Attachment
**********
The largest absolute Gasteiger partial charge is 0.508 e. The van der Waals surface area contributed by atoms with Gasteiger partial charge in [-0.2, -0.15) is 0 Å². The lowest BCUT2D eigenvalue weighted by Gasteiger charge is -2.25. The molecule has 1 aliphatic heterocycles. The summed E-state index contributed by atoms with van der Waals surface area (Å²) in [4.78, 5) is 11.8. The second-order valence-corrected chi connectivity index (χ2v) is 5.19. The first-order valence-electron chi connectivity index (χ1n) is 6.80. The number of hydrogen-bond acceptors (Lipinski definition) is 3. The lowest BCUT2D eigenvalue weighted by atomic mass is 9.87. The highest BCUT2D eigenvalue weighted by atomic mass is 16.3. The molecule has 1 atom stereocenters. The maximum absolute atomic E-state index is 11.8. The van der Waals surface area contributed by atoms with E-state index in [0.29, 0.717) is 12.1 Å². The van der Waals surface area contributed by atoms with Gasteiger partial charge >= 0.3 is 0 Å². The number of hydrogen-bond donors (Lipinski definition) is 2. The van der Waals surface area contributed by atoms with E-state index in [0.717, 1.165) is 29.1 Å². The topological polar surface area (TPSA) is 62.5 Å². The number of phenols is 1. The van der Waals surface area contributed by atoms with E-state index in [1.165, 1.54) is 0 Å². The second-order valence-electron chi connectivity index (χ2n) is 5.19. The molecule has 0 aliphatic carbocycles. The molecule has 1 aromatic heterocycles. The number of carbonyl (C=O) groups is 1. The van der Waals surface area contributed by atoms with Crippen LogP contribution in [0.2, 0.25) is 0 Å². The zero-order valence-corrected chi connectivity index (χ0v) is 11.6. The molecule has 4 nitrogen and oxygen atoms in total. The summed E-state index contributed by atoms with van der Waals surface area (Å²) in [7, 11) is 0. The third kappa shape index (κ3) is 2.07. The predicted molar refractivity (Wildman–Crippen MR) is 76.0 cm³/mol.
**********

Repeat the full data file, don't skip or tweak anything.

The largest absolute Gasteiger partial charge is 0.508 e. The van der Waals surface area contributed by atoms with Gasteiger partial charge in [-0.2, -0.15) is 0 Å². The lowest BCUT2D eigenvalue weighted by Gasteiger charge is -2.25. The molecule has 1 aliphatic heterocycles. The summed E-state index contributed by atoms with van der Waals surface area (Å²) in [4.78, 5) is 11.8. The second-order valence-corrected chi connectivity index (χ2v) is 5.19. The first-order valence-electron chi connectivity index (χ1n) is 6.80. The number of hydrogen-bond acceptors (Lipinski definition) is 3. The lowest BCUT2D eigenvalue weighted by atomic mass is 9.87. The highest BCUT2D eigenvalue weighted by atomic mass is 16.3. The molecule has 1 atom stereocenters. The maximum absolute atomic E-state index is 11.8. The van der Waals surface area contributed by atoms with E-state index in [0.29, 0.717) is 12.1 Å². The van der Waals surface area contributed by atoms with Gasteiger partial charge >= 0.3 is 0 Å². The number of hydrogen-bond donors (Lipinski definition) is 2. The van der Waals surface area contributed by atoms with E-state index in [0.717, 1.165) is 29.1 Å². The topological polar surface area (TPSA) is 62.5 Å². The number of phenols is 1. The van der Waals surface area contributed by atoms with E-state index in [1.165, 1.54) is 0 Å². The second-order valence-electron chi connectivity index (χ2n) is 5.19. The molecule has 0 aliphatic carbocycles. The molecule has 1 aromatic heterocycles. The number of carbonyl (C=O) groups is 1. The van der Waals surface area contributed by atoms with Crippen LogP contribution in [0.2, 0.25) is 0 Å². The zero-order valence-corrected chi connectivity index (χ0v) is 11.6. The molecule has 4 nitrogen and oxygen atoms in total. The summed E-state index contributed by atoms with van der Waals surface area (Å²) in [7, 11) is 0. The third kappa shape index (κ3) is 2.07. The predicted molar refractivity (Wildman–Crippen MR) is 76.0 cm³/mol.